Perhaps with the ever-increasing speed of technological advances, the writer could have access to something like that face recognition software developed by Homeland Security, or that software that detectives use to predict what people might look like in a disguise, the kind that helped track down Whitey Bulger. Or that scientists use to predict what an individual might look like over time, similar to the “Picture of Dorian Gray” concept. After all, some columnists have written for years. The software could automatically add crow’s feet and wrinkles as time winds on.
With such software the writer could also tweak the photo depending upon mood or topic or desired image for that particular piece. “I’m serious today. I’d better squint those eyes a little bit, lean toward the camera, and crank down that grin.”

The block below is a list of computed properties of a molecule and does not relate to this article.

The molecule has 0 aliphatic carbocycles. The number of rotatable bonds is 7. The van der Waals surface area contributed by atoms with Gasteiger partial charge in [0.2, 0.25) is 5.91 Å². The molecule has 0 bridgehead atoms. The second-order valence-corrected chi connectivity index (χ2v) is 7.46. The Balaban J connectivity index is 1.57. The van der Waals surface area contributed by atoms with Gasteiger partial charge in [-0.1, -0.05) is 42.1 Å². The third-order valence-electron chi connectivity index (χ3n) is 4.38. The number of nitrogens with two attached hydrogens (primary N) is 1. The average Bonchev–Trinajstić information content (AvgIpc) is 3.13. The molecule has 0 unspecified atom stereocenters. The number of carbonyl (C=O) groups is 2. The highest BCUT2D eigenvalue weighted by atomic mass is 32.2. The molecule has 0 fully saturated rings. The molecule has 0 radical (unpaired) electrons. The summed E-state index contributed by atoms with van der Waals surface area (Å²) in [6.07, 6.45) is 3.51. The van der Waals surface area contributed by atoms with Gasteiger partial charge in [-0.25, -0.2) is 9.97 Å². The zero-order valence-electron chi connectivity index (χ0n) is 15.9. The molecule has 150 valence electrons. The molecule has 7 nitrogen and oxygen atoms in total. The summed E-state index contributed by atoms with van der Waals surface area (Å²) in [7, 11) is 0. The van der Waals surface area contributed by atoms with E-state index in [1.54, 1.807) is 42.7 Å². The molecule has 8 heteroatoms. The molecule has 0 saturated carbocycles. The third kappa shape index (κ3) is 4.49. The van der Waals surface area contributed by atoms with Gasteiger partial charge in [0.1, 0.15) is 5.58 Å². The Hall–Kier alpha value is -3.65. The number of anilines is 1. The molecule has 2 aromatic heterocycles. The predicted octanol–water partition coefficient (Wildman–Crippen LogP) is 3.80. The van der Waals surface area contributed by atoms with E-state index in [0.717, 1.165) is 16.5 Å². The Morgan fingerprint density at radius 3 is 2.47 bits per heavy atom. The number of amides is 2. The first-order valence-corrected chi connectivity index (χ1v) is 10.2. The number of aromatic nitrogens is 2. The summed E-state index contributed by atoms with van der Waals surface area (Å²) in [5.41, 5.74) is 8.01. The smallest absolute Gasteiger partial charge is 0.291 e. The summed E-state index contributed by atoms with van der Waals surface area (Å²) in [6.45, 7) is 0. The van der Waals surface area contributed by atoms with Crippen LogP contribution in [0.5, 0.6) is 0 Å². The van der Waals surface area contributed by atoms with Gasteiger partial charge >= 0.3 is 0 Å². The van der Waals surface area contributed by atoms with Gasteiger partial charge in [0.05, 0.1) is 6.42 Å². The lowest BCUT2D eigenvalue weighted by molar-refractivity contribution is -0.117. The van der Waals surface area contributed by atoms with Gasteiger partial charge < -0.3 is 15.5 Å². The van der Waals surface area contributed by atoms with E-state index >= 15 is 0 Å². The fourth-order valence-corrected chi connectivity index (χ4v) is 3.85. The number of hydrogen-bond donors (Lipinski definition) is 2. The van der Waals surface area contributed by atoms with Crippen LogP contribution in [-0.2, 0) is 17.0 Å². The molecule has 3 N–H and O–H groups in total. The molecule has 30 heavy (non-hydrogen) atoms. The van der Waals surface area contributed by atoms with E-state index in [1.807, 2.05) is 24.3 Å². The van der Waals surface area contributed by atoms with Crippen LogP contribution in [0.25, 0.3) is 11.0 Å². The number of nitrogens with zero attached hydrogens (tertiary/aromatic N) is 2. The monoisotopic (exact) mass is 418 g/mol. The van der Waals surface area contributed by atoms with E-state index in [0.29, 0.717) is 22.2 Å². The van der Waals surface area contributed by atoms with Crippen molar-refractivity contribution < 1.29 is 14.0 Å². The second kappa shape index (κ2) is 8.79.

So, what about me?
Way back in the ’80s and ’90s, I wrote columns for both The Daily News in town and the Beverly Times in the circulation area of Masconomet Regional, where I was a teacher. My head shot was rather sober, in jacket and tie, no smile. It was taken by a Daily News photographer, on film, so I never saw it before publication. Yet, I kind of liked it.
Then, for some reason that I no longer remember, I switched to a sweater and open-collared shirt with a smile for ensuing columns. It was a formal pose, taken by my younger son, a photo major at Mass College of Art, for a framed collage of head shots from his brother’s wedding reception as a wedding gift. Perhaps I wanted to honor my son’s work. I liked that one, too. The first pose suggested seriousness, the second, humor. But I continued to write in both styles under both head shots. In a way, as I think back, the two poses should have been used to match the column message.